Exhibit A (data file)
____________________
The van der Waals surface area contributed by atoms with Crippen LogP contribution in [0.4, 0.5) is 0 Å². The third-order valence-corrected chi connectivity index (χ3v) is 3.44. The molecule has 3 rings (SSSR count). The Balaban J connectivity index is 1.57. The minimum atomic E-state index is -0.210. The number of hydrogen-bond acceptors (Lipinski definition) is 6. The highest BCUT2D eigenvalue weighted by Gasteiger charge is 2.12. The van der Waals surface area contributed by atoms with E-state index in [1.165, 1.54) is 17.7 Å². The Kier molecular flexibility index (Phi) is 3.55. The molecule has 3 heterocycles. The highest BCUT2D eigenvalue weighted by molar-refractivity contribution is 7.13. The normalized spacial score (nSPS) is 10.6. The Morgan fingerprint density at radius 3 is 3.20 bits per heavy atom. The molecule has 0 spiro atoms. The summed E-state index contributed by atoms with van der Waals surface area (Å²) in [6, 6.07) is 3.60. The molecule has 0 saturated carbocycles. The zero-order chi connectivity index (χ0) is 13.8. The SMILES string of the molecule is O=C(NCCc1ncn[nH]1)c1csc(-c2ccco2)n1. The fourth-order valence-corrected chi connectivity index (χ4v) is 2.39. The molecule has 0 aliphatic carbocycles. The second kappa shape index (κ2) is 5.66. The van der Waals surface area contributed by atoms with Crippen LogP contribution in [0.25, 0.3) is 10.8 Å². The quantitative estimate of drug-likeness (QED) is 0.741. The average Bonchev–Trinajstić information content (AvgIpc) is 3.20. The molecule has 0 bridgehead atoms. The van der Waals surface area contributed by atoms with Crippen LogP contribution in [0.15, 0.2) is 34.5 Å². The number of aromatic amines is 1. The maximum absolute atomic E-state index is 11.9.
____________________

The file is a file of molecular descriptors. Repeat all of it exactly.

The van der Waals surface area contributed by atoms with Crippen LogP contribution in [0.4, 0.5) is 0 Å². The third-order valence-corrected chi connectivity index (χ3v) is 3.44. The molecule has 3 rings (SSSR count). The Balaban J connectivity index is 1.57. The minimum atomic E-state index is -0.210. The number of hydrogen-bond acceptors (Lipinski definition) is 6. The highest BCUT2D eigenvalue weighted by Gasteiger charge is 2.12. The van der Waals surface area contributed by atoms with E-state index in [1.165, 1.54) is 17.7 Å². The Kier molecular flexibility index (Phi) is 3.55. The molecule has 3 heterocycles. The highest BCUT2D eigenvalue weighted by molar-refractivity contribution is 7.13. The normalized spacial score (nSPS) is 10.6. The Morgan fingerprint density at radius 3 is 3.20 bits per heavy atom. The molecule has 0 spiro atoms. The summed E-state index contributed by atoms with van der Waals surface area (Å²) in [6, 6.07) is 3.60. The molecule has 0 saturated carbocycles. The zero-order chi connectivity index (χ0) is 13.8. The SMILES string of the molecule is O=C(NCCc1ncn[nH]1)c1csc(-c2ccco2)n1. The fourth-order valence-corrected chi connectivity index (χ4v) is 2.39. The molecule has 0 aliphatic carbocycles. The second kappa shape index (κ2) is 5.66. The van der Waals surface area contributed by atoms with Crippen LogP contribution in [0.25, 0.3) is 10.8 Å². The quantitative estimate of drug-likeness (QED) is 0.741. The average Bonchev–Trinajstić information content (AvgIpc) is 3.20. The molecule has 0 bridgehead atoms. The van der Waals surface area contributed by atoms with Crippen LogP contribution in [0.15, 0.2) is 34.5 Å². The number of aromatic amines is 1. The maximum absolute atomic E-state index is 11.9.